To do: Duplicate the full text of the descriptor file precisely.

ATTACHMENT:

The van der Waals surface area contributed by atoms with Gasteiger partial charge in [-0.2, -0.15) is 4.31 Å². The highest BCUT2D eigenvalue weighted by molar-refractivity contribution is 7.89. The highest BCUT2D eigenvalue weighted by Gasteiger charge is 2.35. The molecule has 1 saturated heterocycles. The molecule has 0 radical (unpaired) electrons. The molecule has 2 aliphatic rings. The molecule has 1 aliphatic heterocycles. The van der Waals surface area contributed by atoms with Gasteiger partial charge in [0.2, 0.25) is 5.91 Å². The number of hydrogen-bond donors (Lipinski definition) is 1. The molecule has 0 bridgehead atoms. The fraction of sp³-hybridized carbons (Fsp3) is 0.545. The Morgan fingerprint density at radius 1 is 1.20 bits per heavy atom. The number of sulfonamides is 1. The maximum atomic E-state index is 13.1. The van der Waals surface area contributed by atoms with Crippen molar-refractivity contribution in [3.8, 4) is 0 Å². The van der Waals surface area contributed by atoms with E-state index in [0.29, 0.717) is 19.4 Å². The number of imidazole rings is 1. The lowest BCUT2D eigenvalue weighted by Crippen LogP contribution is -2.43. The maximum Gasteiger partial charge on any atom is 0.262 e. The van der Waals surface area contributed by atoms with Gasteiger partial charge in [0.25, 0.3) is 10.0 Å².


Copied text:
The van der Waals surface area contributed by atoms with Gasteiger partial charge in [-0.2, -0.15) is 4.31 Å². The highest BCUT2D eigenvalue weighted by molar-refractivity contribution is 7.89. The highest BCUT2D eigenvalue weighted by Gasteiger charge is 2.35. The molecule has 1 saturated heterocycles. The molecule has 0 radical (unpaired) electrons. The molecule has 2 aliphatic rings. The molecule has 1 aliphatic heterocycles. The van der Waals surface area contributed by atoms with Gasteiger partial charge in [0.2, 0.25) is 5.91 Å². The number of hydrogen-bond donors (Lipinski definition) is 1. The molecule has 0 bridgehead atoms. The fraction of sp³-hybridized carbons (Fsp3) is 0.545. The Morgan fingerprint density at radius 1 is 1.20 bits per heavy atom. The number of sulfonamides is 1. The maximum atomic E-state index is 13.1. The van der Waals surface area contributed by atoms with Crippen molar-refractivity contribution in [3.8, 4) is 0 Å². The van der Waals surface area contributed by atoms with E-state index in [0.29, 0.717) is 19.4 Å². The number of imidazole rings is 1. The lowest BCUT2D eigenvalue weighted by Crippen LogP contribution is -2.43. The maximum Gasteiger partial charge on any atom is 0.262 e. The van der Waals surface area contributed by atoms with Gasteiger partial charge in [0.25, 0.3) is 10.0 Å².